Friday, January 18, 2013

Friday Jukebox: Strange Confessions Edition

Yes. I like Les Misérables. I admit it, OK?

Actually, I should expand on this a little.

I think that certain stories lend themselves to the dramatic power of song.

I'm certainly not a huge fan of the genre as a whole; you can take your Oklahomas and your Pajama Games. I enjoy a little hoke now and then, but there's a limit.

But some tales contain the sort of emotion that, it seems to me, is perfect when sung in a way that the simple spoken or written word cannot express.

Hugo's novel is certainly one of these tales; a grand, sweeping story of love, cruelty, faith, and redemption. The above video, BTW, is Lea Salonga singing the part of Eponine, the doomed "...victim of fate" as Lance Mannion calls her:
"She is about to be punished for the accident of her birth, and her punishment is to do the right thing. And doing the right thing demands a complete abnegation of self, exactly what fate demanded of that other of its victims, Fantine.

This is horrifically unfair, and that’s the point. Most of us don’t deserve our fates, however well or badly life has worked out for us. And the difference between the well and the bad is almost always a matter of luck. The difference between Cosette and Eponine is Cosette’s luck in Valjean’s having befriended her mother. The difference between Valjean and Fantine is Valjeans’ luck in having met the Bishop of Digne. And because luck isn’t doled out according to one’s desserts, many good and deserving people will not be saved.

Not in this life."
And that, it seems to me, is something that seems to call out for more than simply words.

So there's a reason that I tear up when every time I hear in the same musical Fantine's song I Dream a Dream swell into the chord change and the actress sings:
"But the tigers come at night
With their voices soft as thunder
As they tear your hope apart
As they turn your dream to shame."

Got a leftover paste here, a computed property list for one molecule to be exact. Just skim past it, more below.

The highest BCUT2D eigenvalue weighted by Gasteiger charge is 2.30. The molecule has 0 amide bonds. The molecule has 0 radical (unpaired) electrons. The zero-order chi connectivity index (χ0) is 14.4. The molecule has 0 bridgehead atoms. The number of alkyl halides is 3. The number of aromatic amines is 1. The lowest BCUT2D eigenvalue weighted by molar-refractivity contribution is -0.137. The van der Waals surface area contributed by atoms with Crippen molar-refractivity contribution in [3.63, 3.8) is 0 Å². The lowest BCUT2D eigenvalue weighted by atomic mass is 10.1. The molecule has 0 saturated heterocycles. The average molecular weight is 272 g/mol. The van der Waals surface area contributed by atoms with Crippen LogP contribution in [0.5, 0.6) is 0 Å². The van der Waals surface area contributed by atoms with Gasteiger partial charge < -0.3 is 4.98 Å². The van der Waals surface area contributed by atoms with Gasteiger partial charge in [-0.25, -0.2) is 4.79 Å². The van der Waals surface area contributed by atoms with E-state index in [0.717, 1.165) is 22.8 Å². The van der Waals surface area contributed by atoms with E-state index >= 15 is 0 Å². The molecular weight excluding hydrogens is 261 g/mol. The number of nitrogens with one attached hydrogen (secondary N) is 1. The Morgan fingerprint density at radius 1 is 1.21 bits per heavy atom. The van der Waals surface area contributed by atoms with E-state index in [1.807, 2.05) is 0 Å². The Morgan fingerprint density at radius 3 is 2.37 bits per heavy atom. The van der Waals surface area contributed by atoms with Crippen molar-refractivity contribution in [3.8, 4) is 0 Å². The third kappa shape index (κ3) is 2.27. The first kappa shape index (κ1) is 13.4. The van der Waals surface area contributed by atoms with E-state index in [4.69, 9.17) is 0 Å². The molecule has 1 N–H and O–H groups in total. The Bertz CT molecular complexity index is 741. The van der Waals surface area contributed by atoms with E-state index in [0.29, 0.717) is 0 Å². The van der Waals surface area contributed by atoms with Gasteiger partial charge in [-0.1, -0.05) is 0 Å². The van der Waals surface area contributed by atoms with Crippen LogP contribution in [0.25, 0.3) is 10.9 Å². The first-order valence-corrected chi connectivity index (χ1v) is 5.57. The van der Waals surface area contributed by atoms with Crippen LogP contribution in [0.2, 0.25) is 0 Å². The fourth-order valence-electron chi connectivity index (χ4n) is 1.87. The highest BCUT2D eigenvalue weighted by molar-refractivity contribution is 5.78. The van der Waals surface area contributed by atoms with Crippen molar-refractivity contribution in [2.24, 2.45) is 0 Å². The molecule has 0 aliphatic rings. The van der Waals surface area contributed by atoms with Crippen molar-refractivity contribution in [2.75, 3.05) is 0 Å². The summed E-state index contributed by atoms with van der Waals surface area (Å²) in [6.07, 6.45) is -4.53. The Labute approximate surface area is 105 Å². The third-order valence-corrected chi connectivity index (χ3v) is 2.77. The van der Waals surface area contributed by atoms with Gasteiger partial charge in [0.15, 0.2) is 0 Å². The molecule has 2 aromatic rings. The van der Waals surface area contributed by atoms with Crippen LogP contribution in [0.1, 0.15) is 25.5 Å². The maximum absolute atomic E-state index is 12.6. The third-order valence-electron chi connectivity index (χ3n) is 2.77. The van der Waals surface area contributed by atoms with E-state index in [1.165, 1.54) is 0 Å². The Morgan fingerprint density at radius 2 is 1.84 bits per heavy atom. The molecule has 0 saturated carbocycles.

That's poetry, goddamn it; "voices soft as thunder..."

Doesn't that conjure up the image of Fantine's nightmare; the huge, implacable force of Society, at the same time vicious and indifferent, that speaks to her with a voice as vast and implacable as a wilderness of frozen velvet - unyieldingly merciless and yet billowingly enveloping?

Fucking brilliant.

(The above cover is from the television show Glee, where it is transformed in a duet between the mother and the daughter she had long-ago given up for adoption and is now forbidden to tell her secret. Which is another of the perfections of song - it can transcend the time and place of its original setting and still express its emotions in other stories. And don't Idina Menzel (as Shelby, the mom) and Lea Michele (as Rachel, the daughter) do a great job of putting the song over?)
I've always thought that songs have power of their own and lend it to the story they tell; there's a magic in the combination of words and music that is additive. The whole is more than the parts of words and music alone.

People have sung their stories ever since we first gathered around the fire after sunset to tell ourselves and our friends and families about the things we had done, or what we treasured, or just to reassure ourselves that we have ideas and lives worth singing about.

I will be the first to say that modern musical theater has taken on a level of artifice far beyond what the original singers might have dreamed of. But, then, our lives have taken on more than a bit of the artifice as well; more than often we seem to be living in the electronic portrayal of our own story, set to the soundtrack of popular music and the random noise we move through like fish through the sound of water.

Anyway, I guess in the final summation there are simply some things that I love without reason, and certain pieces of musical theater are one of them.

And, speaking of things that have no real excuse, here are some of the quotes that my company posted on my "profile" at the intranet website. And because, after all, what is having a blog but an exercise in immensely self-satisfying vanity, I will repeat them here.

What have you done for “entertainment” lately? Can you give a brief “review”?

My children recently contracted head lice, so I spent hours grooming my offspring and in the process developing a real simpatico with the higher primates.